Politics 'Quick, quick, quick': Trump rushes McSally at rally as she fights to hold her Senate seat

03:15  29 october  2020
03:15  29 october  2020 Source:   nbcnews.com

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Senator McSally spoke at Trump 's campaign rally in Phoenix. She pledged her support for President Trump as she runs to keep her Senate seat in Arizona. LIVE: Florida Governor Rick DeSantis holds roundtable with transportation leaders in Orlando Yahoo Finance 328 зрителей.

Public reaction, at least the quick takes on Twitter, often suggested dismay and disgust that Ducey would override the wishes McSally has a long history of fighting for our country and Arizonans, and will continue to fight for this state and its values in the Senate ," RNC spokeswoman Renae Eze said.

President Donald Trump offered a not-very warm welcome to Sen. Martha McSally on Wednesday at his campaign rally in Arizona, where his fellow Republican is fighting to hold on to her seat.

a group of people standing in front of a crowd © Provided by NBC News

After saying she was "respected by everybody" and "great," Trump rushed McSally to the stage at an airport rally in Goodyear to say a few words.

"Martha, just come up fast. Fast. Fast. Come on. Quick. You got one minute! One minute, Martha! They don’t want to hear this, Martha. Come on. Let’s go. Quick, quick, quick. Come on. Let’s go," Trump said.

McSally spoke for just over a minute, and said she was "proud" to work with the president — something a moderator could not get her say during her debate with Democratic challenger Mark Kelly earlier this month.

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She stayed quiet for much of the Kavanaugh fight , only opposing his confirmation at the very end. That has made her a top target of well-funded conservative advocacy groups who have bombarded the airwaves in an attempt to stop Sinema and boost McSally .

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After McSally spoke, Trump called up a trio of politicians from out of state to speak — Sens. Rand Paul, of Kentucky, Mike Lee, of Utah, and Rep. Kevin McCarthy, of California. Of the three, only McCarthy is running for re-election in November. All spoke longer than McSally did — as did another guest speaker Trump called on, Nigel Farage of Britain's Brexit party. Trump did not rush any of those four.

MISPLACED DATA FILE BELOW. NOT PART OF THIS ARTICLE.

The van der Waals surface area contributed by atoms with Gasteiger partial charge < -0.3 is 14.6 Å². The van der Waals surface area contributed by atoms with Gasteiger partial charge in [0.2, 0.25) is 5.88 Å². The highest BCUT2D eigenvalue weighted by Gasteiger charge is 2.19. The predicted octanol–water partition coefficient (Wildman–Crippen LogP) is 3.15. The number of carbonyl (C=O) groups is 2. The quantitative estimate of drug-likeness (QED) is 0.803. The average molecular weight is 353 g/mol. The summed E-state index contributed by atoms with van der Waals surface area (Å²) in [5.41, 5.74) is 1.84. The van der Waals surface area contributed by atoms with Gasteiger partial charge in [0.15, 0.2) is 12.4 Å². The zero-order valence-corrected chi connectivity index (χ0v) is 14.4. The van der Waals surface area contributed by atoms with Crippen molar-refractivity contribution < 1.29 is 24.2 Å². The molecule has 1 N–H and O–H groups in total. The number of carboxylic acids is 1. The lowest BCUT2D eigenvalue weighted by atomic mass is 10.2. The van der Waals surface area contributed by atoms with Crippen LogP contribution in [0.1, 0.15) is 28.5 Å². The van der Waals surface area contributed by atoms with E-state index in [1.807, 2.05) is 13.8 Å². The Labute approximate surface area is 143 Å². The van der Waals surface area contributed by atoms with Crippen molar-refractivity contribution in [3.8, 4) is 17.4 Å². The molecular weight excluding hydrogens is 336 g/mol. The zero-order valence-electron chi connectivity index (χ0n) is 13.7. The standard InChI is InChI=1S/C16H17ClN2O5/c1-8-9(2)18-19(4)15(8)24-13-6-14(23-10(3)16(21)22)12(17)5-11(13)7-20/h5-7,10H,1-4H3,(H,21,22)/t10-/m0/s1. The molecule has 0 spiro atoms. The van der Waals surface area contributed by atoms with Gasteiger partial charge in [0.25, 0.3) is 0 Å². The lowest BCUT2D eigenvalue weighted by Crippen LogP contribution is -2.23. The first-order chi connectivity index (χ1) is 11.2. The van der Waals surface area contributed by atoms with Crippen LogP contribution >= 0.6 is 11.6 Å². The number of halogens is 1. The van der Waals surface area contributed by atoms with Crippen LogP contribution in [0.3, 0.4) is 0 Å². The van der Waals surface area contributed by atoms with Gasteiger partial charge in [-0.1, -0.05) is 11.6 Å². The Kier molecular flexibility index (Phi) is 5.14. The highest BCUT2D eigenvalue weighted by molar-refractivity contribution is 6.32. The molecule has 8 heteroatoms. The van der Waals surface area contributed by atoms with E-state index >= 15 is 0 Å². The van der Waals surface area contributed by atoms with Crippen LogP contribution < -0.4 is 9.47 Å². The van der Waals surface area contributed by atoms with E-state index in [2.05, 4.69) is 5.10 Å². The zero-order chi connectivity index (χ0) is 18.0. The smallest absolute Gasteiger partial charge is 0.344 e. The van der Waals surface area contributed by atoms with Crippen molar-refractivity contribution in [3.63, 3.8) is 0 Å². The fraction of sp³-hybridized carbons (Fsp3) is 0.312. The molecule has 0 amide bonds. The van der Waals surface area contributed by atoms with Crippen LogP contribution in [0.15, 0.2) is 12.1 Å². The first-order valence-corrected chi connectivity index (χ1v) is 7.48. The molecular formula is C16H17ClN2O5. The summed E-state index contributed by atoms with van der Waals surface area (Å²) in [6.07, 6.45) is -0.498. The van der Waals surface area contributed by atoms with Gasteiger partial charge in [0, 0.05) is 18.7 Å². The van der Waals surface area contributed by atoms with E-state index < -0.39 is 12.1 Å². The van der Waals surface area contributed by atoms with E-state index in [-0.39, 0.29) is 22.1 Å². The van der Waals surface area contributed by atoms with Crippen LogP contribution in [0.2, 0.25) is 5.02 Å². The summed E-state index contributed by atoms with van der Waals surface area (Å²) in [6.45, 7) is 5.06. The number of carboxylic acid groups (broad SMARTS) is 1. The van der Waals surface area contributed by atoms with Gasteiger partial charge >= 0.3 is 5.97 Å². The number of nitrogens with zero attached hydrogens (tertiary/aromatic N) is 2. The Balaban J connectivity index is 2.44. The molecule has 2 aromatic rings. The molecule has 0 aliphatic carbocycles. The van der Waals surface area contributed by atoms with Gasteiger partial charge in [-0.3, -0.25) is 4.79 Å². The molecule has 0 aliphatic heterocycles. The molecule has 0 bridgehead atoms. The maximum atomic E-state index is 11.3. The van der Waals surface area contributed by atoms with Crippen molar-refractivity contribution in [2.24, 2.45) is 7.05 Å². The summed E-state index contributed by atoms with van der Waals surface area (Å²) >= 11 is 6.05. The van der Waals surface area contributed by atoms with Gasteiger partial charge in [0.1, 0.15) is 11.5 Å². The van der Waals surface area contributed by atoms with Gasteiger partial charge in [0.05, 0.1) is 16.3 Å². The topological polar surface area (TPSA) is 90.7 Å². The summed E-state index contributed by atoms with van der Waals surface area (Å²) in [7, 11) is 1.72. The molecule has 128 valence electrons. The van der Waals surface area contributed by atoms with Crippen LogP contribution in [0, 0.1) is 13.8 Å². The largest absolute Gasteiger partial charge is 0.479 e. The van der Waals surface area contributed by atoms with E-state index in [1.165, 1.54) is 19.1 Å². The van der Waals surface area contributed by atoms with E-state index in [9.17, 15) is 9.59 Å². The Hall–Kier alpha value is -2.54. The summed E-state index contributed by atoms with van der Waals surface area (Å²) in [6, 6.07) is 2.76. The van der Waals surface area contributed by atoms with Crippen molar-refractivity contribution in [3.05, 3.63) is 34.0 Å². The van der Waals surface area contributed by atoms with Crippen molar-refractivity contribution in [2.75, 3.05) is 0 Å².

Polling in Arizona has shown McSally consistently down to Democrat Mark Kelly. Earlier Wednesday, McSally published an op-ed in which she said she will vote for Trump. She had long asserted that she has the right to a "secret ballot" when asked if she's voting for him.

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Martha McSally as more votes were counted. There are still more than 300,000 yet to be tallied President Donald Trump suggested that the process of tallying votes in Arizona's U.S. Senate A supporter crosses her fingers as she talks with Democratic U.S. Senate candidate Kyrsten Sinema

Trump told reporters during another trip to Arizona last week that he thought McSally was "doing fine" and that he didn't think their fates in the state were tied together. "I think we're very separated, but we support each other fully," he said. "But I’ve never been a believer that somebody — that you’re tied together. I don’t — I don’t believe that. I know I’m doing very well. I don’t know what her numbers are. I haven’t looked. But I hope she does well."

McSally was appointed to her seat in 2018 by Gov. Doug Ducey after Sen. Jon Kyl announced he was retiring.

The Washington Post reported last week that Trump told donors at a fundraiser it was going to be "very tough" for Republicans to keep control of the Senate because there were some he'd have a hard time supporting. "There are a couple senators I can't really get involved in. I just can't do it. You lose your soul if you do," an attendee quoted him as saying.

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